Engineering Leaders Under 40: Nominations are now open! http://www.plantengineering.com/events-and-awards/engineering-leaders-under-40.html The nomination deadline for the 2017 Engineering Leaders Under 40 program is Friday, June 23, 2017,... Industry Trends Automation News Electrical News Mechanical News Maintenance & Management News Automation Engineering Electrical Engineering Mechanical Engineering Maintenance & Management Slider Homepage Item - PLE Tue, 04 Apr 2017 01:00:00 -0400 Top 5 Plant Engineering articles, March 27 to April 2: Permanent magnet motors, automation transforming a brewery, manufacturing's melting pot, more http://www.plantengineering.com/single-article/top-5-plant-engineering-articles-march-27-to-april-2-permanent-magnet-motors-automation-transforming-a-brewery-manufacturing-s-melting-pot-more/d9cf97237abd519d1ba520e79b06b841.html Articles about permanent magnet motors, automation transforming a brewery, manufacturing's melting... Plant Engineering's top 5 most read articles from Mar. 27 to Apr. 2, covered permanent magnet motors, automation transforming a brewery, manufacturing's melting pot, the 2017 Maintenance Survey findings, and arc flash causes. Link to each article below. 1. Understanding permanent magnet motors A permanent magnet (PM) motor is an ac motor that uses magnets imbedded into or attached to the surface of the motor’s rotor. This article provides an elementary understanding behind the terminology, concepts, theory, and physics behind PM motors. 2. Automation helps turn home brewer into brew house Automation methods used in a distillery are adapted for use in the fermentation process at a brew house. 3. Manufacturing’s melting pot focuses on people Manufacturing is a land of opportunity and its greatest asset is an engaged workforce. The best companies have a culture of respect for people. 4. Plant Engineering 2017 Maintenance Study Respondents to the Plant Engineering 2017 Maintenance Study identified six important, high-level findings impacting the manufacturing industries today; access full report. 5. Causes of arc flash and arc flash blast incidents Arc flash incidents are common causes of injury in a facility and knowing how and why they occur is a good strategy to prevent them from occurring in the first place. This list was developed using CFE Media's web analytics for stories viewed on www.plantengineering.com, March 27 to April 2, for articles published within the last two months. Chris Vavra, production editor, CFE Media, cvavra@cfemedia.com.]]> Electrical News Mechanical News Maintenance & Management News Electrical Engineering Mechanical Engineering Maintenance & Management Slider Homepage Item - PLE SyndicationType: Article SyndicationSource: CFE Media (in-house) Syndication: Events and Awards (Leaders Under 40 Product of the Year Top Plant System Integrator Giants) Mon, 03 Apr 2017 00:03:00 -0400 Causes of arc flash and arc flash blast incidents http://www.plantengineering.com/single-article/causes-of-arc-flash-and-arc-flash-blast-incidents/095b52d58c1e1bddbcaea1822d8829b0.html Arc flash incidents are common causes of injury in a facility and knowing how and why they occur is... Arc flash incidents are, unfortunately, common causes of electrical injuries in a facility. These events result from a combination of heat and light emitted during a dangerous electrical explosion. With hot gasses released into the air by an arc flash, they immediately melt metals and similar materials. Copper and other metals also tend to vaporize in an explosive manner because of the high temperature. The plasma arc becomes even more powerful as vaporized metal provides this effect. Moreover, fatalities can occur from arc flash incidents. Severe injuries include eyesight damage and radiation burns. When pressure waves accompany the arc flash, individuals near the incident may suffer brain function and hearing issues. Further accidents are also bound to happen once free tools, debris, and machinery get in the way. Downtime is another problem caused by arc flash once pieces of equipment and tools in the facility fail to function because of massive damages. Causes of arc flash incidents Spikes or voltage transients often cause arc flash. When lightning strikes, or upon switching reactive loads, such voltage transients occur. Although it takes only a few microseconds for the transient to last, this comes with thousands of enormous amps of energy and plasma arcs. Other causes include installation gaps or resistance heating arises because of corrosion and dust. Other arc flash triggers include worn connections, equipment not properly installed, and failure to handle the test probe to the right surface. Then there is the human element. For the most part, carelessness and poor safety practices result to arc flashes and several other types of electrical accidents. Your staff may be well-trained, but there is always the chance that their inability to perform safety procedures or maintain focus on their tasks, hazards in the facility occur. A lack of compliance with safety precautions and guidelines combined with faulty electrical equipment in the building all lead to electrical issues, including an arc flash. Other causes that contribute to an arc flash incident include:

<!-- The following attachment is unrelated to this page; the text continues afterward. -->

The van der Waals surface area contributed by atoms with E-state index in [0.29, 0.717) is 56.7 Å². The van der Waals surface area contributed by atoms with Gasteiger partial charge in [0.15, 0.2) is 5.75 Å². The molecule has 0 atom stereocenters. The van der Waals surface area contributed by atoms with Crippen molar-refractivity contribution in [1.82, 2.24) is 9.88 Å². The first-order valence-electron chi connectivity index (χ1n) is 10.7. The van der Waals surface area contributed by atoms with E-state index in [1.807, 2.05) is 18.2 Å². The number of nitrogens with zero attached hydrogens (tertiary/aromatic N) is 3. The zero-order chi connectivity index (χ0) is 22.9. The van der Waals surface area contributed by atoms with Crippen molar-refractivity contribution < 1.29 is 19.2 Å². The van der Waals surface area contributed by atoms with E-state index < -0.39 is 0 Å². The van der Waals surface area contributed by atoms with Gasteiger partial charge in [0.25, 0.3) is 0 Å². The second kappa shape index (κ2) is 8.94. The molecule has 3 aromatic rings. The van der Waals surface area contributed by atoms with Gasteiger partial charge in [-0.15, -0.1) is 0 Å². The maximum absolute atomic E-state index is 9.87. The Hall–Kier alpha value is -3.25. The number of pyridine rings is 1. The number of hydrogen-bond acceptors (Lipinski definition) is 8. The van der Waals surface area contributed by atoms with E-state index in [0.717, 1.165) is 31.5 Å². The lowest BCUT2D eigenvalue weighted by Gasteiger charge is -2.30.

• Exposed live parts
  • High voltage cables
  • Damaged equipment
  • Circuit breakers not maintained